Union officials’ limp response

Tragically, to date, not a single public-sector union—SEIU, AFSCME, NEA, AFT, CWA, etc.—has uttered a word stating or implying that should the Supreme Court’s nine judges, appointed for life to oversee capitalism’s interests, make the collection of union dues illegal, they will act to defy the Court and all other government institutions that seek to enforce their anti-union dictates. Not one of the labor organizations has offered to mobilize union power in alliance with their natural allies among the poor and oppressed to effectively void any Court decision. Tragically again, the AFL-CIO has stood virtually mute in the face of an expected decision that may well reduce the ranks of labor to an even more pitiful level than the present modern-era low.

Frightened union officials have essentially accepted the “inevitability” of a negative Friedrichs decision and, at best, suggested that perhaps the damage to union funding might be mitigated by union staffers’ working harder and more closely with the ranks to collect dues. Others have suggested that perhaps their “friends” in the Democratic Party will advance legislation akin to the private sector’s National Labor Relations Act, wherein the mandatory payment of union dues (closed or agency shop) remains legal. A tiny handful has hesitatingly murmured that unions should consider the possibility of strike action somewhere down the line.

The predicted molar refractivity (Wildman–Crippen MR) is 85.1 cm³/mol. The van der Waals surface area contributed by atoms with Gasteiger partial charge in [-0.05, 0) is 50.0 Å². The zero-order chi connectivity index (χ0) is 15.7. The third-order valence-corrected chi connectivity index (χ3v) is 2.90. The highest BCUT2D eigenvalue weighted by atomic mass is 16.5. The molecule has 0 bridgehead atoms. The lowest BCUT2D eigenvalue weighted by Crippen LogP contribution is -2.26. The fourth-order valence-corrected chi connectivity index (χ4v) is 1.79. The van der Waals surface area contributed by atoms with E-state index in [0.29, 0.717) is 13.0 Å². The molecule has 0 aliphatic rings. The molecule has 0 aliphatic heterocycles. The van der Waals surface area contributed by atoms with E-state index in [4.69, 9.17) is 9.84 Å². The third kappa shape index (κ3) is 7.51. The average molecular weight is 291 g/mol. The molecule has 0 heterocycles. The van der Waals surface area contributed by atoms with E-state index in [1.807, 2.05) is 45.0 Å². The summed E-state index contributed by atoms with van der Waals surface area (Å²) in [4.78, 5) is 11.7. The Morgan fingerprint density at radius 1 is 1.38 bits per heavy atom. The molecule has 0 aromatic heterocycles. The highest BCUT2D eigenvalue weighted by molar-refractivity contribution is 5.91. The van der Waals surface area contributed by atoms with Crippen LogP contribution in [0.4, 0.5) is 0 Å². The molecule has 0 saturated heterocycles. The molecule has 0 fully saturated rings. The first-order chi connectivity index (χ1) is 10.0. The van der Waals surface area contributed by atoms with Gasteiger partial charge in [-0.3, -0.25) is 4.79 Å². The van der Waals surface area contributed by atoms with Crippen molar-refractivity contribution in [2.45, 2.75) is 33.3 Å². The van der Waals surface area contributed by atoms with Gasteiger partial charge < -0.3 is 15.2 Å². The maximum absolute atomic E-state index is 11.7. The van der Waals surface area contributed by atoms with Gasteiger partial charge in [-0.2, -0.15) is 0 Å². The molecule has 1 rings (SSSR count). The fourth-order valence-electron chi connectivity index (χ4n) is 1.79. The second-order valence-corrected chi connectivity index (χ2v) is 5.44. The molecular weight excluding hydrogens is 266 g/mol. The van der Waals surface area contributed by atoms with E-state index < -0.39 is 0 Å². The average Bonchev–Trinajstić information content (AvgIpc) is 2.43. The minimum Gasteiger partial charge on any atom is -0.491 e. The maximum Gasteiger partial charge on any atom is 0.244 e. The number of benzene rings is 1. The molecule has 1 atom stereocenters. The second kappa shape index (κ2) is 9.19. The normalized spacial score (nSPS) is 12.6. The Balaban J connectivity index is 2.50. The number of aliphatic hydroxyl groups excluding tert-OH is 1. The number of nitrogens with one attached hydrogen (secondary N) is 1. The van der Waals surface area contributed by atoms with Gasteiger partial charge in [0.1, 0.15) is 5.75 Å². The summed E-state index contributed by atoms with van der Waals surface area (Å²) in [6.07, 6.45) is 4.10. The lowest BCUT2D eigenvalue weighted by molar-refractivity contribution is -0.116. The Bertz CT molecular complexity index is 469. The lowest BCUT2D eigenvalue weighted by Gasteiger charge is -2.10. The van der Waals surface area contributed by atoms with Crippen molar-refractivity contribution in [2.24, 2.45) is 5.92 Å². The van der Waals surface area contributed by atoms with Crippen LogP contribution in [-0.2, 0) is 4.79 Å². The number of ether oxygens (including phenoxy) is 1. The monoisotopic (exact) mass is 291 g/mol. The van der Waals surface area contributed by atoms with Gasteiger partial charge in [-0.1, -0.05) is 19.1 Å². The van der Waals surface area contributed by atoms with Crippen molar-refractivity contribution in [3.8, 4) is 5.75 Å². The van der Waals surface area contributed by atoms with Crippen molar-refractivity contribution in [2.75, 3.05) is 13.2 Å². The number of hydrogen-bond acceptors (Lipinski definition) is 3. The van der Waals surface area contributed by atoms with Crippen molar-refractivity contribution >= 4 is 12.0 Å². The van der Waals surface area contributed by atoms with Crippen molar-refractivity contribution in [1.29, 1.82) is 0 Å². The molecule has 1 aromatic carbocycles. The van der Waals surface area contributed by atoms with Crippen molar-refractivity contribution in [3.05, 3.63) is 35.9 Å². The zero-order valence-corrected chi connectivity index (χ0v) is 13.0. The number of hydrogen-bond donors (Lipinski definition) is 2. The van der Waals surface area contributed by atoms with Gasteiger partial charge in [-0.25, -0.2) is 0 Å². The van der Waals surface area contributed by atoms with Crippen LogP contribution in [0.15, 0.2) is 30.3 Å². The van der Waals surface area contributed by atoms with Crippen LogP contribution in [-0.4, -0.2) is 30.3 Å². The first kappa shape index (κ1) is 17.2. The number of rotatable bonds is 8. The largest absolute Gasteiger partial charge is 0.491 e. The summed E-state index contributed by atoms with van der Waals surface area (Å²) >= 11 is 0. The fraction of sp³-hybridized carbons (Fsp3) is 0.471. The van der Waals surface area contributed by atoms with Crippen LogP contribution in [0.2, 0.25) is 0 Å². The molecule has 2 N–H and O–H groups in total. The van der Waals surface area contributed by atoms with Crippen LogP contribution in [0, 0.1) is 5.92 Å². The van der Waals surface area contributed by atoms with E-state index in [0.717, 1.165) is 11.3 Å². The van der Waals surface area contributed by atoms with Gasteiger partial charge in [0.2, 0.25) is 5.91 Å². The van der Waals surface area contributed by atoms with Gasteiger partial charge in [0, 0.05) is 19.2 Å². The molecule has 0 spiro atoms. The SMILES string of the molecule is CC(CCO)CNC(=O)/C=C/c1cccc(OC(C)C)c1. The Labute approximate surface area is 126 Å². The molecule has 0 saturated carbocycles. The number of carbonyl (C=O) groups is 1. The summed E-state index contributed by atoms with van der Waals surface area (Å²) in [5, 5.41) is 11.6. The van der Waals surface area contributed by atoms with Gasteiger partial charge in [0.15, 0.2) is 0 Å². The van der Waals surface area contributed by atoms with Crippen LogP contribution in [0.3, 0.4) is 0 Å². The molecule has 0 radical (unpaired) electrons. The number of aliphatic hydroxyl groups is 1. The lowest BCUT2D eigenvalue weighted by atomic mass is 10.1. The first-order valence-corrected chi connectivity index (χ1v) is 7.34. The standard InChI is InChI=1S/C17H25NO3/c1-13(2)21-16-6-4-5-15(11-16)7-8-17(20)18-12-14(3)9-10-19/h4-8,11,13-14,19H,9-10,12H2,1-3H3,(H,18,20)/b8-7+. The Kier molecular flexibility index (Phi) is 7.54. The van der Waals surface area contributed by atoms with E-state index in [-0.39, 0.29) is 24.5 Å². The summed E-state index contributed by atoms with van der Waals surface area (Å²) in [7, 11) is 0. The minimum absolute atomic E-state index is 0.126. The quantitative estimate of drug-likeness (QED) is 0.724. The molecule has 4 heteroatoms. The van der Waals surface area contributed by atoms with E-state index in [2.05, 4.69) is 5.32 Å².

Recent experience has demonstrated that when unions lose the right to collect dues, union membership dramatically declines—a strong indication of the ongoing and deep alienation of the ranks from the union tops. In the case of the 60-hour 2005 New York City transit strike led by TWU Local 100, when the reactionary and punishing Taylor Law was imposed and union check-off ended, an estimated 30-40 percent of union members refused to pay union dues.

Similar figures have been reported in Wisconsin in the years following Governor Scott Walker’s 2011 signing of the infamous Act 10, which crippled the public-sector unions. Union membership declined by nearly 40% in the three years following the retrograde new law. Wisconsin’s Act 10 not only banned dues collection but prohibited public-sector unions from negotiating over benefits or working conditions; it imposed a ban on negotiating pay increases beyond cost-of-living adjustments; it increased employee health-care and pension costs, and required public-sector unions to win a new union recognition election every year by securing a majority of the entire bargaining unit!

So onerous were the provisions of Act 10 that many Wisconsin unions gave up collective bargaining efforts entirely. To lessen or minimize the impact of the seemingly inevitable negative Friedrichs decision, a number of pathetic union pundits have characterized Act 10 as “Friedrichs on steroids,” as if to say that “things could be worse”—a wacked-out mindset in which Friedrichs is labeled in advance as perhaps a “lesser evil.”

Others, including the CTA and its legal staff and associated “constitutional experts,” have spent their time presenting refined and well-honed technical arguments as to the interpretation of the Constitution’s First Amendment provisions, including the meaning of “freedom of speech” itself. Here their arguments aim at legally rebutting the central Friedrichs argument that the mandatory payment of union dues or an agency fee violates their basic free speech rights in that the CTA often takes political or economic positions on issues with which Friedrichs and Company disagree. “One cannot be forced to join or pay dues to an organization with which one disagrees,” so the Friedrichs argument goes.